the tank has been running about a month now and it is well planted i must have 30 seperate plants in the tank and about 6 or 7 diffrent kinds (no clue what they are they looked nice at the lfs i got them at)

1077 09-09-2010 12:58 AM

Plants or no plants, I would keep a close eye on water parameters in a month old tank and would feed the fish sparingly.
By removing and replacing filter media ,a substantial amount of beneficial bacteria was also removed.
Until such time as plants get firmly established, and bacterial colony is replenished,there is a possibility that levels of ammonia and nitrites might rise to stressful/toxic levels.
Is always a good idea to research plants and animals that we place in the aquarium . Some plants offered at fish stores are not always true aquatic plants (See Petco) and are sold to those unaware and plants subsequently begin to die/rot in the aquarium in a few weeks or a month. This then results in water quality issues.
Rather than stuffing something in the intake tube? (reduced flow),, I would suggest placing a pre-filter sponge over the intake to prevent fry from becoming lost and as you have observed,clogging the filter material and creating nearly lethal results for other fishes.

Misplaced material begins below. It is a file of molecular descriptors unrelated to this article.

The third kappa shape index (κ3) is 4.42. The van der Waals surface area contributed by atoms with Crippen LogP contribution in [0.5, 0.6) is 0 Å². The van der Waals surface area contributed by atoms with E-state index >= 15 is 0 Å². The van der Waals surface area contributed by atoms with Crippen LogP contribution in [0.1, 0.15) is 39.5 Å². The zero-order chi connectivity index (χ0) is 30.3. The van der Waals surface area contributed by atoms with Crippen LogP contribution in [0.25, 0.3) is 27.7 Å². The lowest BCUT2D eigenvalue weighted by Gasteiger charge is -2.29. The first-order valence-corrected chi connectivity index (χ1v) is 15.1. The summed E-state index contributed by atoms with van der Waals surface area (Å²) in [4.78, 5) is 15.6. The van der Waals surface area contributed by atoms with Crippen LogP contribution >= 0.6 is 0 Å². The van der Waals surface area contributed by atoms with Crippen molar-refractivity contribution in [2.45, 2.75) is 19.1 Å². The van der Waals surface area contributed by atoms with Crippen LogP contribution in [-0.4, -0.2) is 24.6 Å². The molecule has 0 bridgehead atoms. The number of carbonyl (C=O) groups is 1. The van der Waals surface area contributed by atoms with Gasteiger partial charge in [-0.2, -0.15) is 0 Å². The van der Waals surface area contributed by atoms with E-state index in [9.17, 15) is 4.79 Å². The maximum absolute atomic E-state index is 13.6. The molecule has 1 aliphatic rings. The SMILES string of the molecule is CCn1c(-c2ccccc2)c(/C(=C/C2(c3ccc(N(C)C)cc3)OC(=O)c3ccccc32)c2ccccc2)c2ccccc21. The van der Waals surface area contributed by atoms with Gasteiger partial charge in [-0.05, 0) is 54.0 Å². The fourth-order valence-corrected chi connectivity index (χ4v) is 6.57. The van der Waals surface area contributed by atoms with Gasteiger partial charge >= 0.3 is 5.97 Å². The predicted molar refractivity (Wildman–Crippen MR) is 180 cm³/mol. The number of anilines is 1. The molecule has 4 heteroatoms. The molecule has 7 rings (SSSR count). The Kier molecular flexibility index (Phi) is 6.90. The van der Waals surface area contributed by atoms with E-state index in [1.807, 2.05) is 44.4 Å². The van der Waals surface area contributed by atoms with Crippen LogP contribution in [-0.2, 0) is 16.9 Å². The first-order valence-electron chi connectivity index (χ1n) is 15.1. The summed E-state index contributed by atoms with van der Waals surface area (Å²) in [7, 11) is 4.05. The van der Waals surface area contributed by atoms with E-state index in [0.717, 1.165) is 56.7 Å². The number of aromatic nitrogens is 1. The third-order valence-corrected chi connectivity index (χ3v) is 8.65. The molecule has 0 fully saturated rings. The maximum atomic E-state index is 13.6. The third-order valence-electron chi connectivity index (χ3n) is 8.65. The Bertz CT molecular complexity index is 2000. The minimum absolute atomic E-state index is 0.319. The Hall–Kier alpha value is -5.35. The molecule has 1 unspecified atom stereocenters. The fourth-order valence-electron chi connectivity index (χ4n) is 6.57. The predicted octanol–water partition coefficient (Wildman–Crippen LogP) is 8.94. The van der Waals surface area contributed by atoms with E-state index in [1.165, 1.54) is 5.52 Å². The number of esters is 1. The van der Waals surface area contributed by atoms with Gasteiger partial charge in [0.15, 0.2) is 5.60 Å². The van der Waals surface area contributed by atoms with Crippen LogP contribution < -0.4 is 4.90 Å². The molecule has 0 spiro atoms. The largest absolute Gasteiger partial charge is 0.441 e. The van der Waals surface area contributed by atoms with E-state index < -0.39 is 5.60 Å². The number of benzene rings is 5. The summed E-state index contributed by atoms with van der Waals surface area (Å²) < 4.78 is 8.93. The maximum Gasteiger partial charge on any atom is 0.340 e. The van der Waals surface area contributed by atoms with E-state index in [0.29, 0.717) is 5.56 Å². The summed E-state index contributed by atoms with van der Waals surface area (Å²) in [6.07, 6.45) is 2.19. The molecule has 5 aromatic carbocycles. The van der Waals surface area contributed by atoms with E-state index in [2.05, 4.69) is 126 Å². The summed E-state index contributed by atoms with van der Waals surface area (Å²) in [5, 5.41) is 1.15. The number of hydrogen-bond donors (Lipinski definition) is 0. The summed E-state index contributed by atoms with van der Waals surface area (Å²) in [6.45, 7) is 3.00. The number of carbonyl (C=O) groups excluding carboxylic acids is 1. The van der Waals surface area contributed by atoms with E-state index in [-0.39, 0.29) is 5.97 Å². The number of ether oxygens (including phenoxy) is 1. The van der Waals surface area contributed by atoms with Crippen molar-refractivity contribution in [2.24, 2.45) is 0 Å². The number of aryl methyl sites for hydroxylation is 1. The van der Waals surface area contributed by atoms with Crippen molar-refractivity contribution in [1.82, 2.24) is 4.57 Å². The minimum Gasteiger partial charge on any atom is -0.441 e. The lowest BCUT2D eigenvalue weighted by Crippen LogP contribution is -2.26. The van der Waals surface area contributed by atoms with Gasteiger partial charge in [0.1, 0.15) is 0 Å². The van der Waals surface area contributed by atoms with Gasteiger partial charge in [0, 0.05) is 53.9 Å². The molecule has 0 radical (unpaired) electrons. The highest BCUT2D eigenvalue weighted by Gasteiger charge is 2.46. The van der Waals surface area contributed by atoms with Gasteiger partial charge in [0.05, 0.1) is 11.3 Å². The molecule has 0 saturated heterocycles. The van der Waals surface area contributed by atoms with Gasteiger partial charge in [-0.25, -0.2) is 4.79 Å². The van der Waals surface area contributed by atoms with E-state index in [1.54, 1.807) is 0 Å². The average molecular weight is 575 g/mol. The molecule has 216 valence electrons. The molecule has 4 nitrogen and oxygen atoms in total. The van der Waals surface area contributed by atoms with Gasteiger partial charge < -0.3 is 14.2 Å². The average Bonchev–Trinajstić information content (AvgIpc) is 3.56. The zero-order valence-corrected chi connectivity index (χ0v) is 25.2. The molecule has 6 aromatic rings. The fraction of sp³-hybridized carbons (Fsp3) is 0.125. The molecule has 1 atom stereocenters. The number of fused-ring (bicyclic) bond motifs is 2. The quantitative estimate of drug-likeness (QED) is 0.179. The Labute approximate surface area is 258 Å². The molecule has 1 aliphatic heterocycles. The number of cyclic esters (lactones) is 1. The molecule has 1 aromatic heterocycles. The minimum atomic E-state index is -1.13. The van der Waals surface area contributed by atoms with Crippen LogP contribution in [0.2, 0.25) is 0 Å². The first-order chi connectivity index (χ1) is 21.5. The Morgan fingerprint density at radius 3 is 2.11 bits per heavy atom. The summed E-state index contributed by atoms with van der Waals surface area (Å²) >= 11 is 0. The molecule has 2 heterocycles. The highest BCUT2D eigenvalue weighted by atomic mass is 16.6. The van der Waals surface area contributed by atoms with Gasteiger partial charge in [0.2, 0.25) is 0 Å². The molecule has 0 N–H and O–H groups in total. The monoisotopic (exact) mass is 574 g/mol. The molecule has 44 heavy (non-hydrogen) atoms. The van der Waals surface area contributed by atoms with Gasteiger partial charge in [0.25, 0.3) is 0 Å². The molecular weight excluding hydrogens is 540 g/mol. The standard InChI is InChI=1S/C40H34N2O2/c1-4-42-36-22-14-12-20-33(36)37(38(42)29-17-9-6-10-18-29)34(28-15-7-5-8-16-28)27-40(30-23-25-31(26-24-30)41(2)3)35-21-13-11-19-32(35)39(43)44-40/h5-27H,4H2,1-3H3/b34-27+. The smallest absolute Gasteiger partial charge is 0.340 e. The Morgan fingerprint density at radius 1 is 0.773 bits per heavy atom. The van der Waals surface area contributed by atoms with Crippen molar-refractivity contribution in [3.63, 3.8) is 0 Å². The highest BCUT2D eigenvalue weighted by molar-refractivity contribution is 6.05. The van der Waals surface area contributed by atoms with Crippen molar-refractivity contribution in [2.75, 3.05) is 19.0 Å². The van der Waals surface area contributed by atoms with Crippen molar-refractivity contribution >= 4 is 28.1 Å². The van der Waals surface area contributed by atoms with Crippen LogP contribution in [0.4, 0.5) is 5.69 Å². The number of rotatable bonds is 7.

bigrift 09-09-2010 11:13 AM

all plants and fish iv had for well over 6 months in another tank true some of the plants i know arnt true aquatic plants but they seem to all be doing fine very green and growing like crazy in the sand. what i used is a small amount of cheese cloth and i havnt noticed any change in flow. as far as bactirea i had a few peices of driftwood that were also in the other tank that i have not cleaned off and also a sponge in the filter that i left alone also. from everything iv read my nitrate isnt really all that bad but could have gotten worse because of the fry. a few water changes a week for the next few weeks and a close watch on my ladies should do the trick i hope.